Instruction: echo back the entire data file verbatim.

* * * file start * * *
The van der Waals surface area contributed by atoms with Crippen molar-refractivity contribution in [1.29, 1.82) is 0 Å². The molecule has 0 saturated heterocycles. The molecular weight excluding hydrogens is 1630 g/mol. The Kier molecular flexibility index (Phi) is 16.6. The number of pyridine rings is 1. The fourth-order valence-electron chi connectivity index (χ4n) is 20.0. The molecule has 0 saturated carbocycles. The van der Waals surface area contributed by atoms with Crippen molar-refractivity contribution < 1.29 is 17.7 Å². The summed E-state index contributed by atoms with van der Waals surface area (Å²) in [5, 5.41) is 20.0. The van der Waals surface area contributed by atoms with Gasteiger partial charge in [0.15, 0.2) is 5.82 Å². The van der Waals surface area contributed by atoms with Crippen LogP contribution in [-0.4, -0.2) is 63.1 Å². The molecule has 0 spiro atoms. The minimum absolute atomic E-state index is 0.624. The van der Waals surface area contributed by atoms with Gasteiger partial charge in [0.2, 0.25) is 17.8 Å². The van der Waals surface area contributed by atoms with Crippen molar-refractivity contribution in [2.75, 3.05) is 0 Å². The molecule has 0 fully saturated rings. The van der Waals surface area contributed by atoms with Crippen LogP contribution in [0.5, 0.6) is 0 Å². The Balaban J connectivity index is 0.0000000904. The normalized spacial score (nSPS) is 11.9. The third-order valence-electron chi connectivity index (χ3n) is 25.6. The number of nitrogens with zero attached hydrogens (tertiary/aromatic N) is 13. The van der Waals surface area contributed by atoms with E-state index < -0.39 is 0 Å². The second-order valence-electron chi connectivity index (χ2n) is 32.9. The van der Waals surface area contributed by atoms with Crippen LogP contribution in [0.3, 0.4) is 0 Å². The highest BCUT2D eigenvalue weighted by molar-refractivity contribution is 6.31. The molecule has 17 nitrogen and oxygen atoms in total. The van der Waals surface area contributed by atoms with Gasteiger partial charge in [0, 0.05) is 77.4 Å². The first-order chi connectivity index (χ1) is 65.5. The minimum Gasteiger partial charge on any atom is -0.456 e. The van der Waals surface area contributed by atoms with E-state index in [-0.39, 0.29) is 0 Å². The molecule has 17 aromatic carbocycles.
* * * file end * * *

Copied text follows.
The van der Waals surface area contributed by atoms with Crippen molar-refractivity contribution in [1.29, 1.82) is 0 Å². The molecule has 0 saturated heterocycles. The molecular weight excluding hydrogens is 1630 g/mol. The Kier molecular flexibility index (Phi) is 16.6. The number of pyridine rings is 1. The fourth-order valence-electron chi connectivity index (χ4n) is 20.0. The molecule has 0 saturated carbocycles. The van der Waals surface area contributed by atoms with Crippen molar-refractivity contribution < 1.29 is 17.7 Å². The summed E-state index contributed by atoms with van der Waals surface area (Å²) in [5, 5.41) is 20.0. The van der Waals surface area contributed by atoms with Gasteiger partial charge in [0.15, 0.2) is 5.82 Å². The van der Waals surface area contributed by atoms with Crippen LogP contribution in [-0.4, -0.2) is 63.1 Å². The molecule has 0 spiro atoms. The minimum absolute atomic E-state index is 0.624. The van der Waals surface area contributed by atoms with Gasteiger partial charge in [0.2, 0.25) is 17.8 Å². The van der Waals surface area contributed by atoms with Crippen molar-refractivity contribution in [2.75, 3.05) is 0 Å². The molecule has 0 fully saturated rings. The van der Waals surface area contributed by atoms with Crippen LogP contribution in [0.5, 0.6) is 0 Å². The Balaban J connectivity index is 0.0000000904. The normalized spacial score (nSPS) is 11.9. The third-order valence-electron chi connectivity index (χ3n) is 25.6. The number of nitrogens with zero attached hydrogens (tertiary/aromatic N) is 13. The van der Waals surface area contributed by atoms with E-state index < -0.39 is 0 Å². The second-order valence-electron chi connectivity index (χ2n) is 32.9. The van der Waals surface area contributed by atoms with Crippen LogP contribution in [0.3, 0.4) is 0 Å². The highest BCUT2D eigenvalue weighted by molar-refractivity contribution is 6.31. The molecule has 17 nitrogen and oxygen atoms in total. The van der Waals surface area contributed by atoms with Gasteiger partial charge in [0, 0.05) is 77.4 Å². The first-order chi connectivity index (χ1) is 65.5. The minimum Gasteiger partial charge on any atom is -0.456 e. The van der Waals surface area contributed by atoms with E-state index in [-0.39, 0.29) is 0 Å². The molecule has 17 aromatic carbocycles.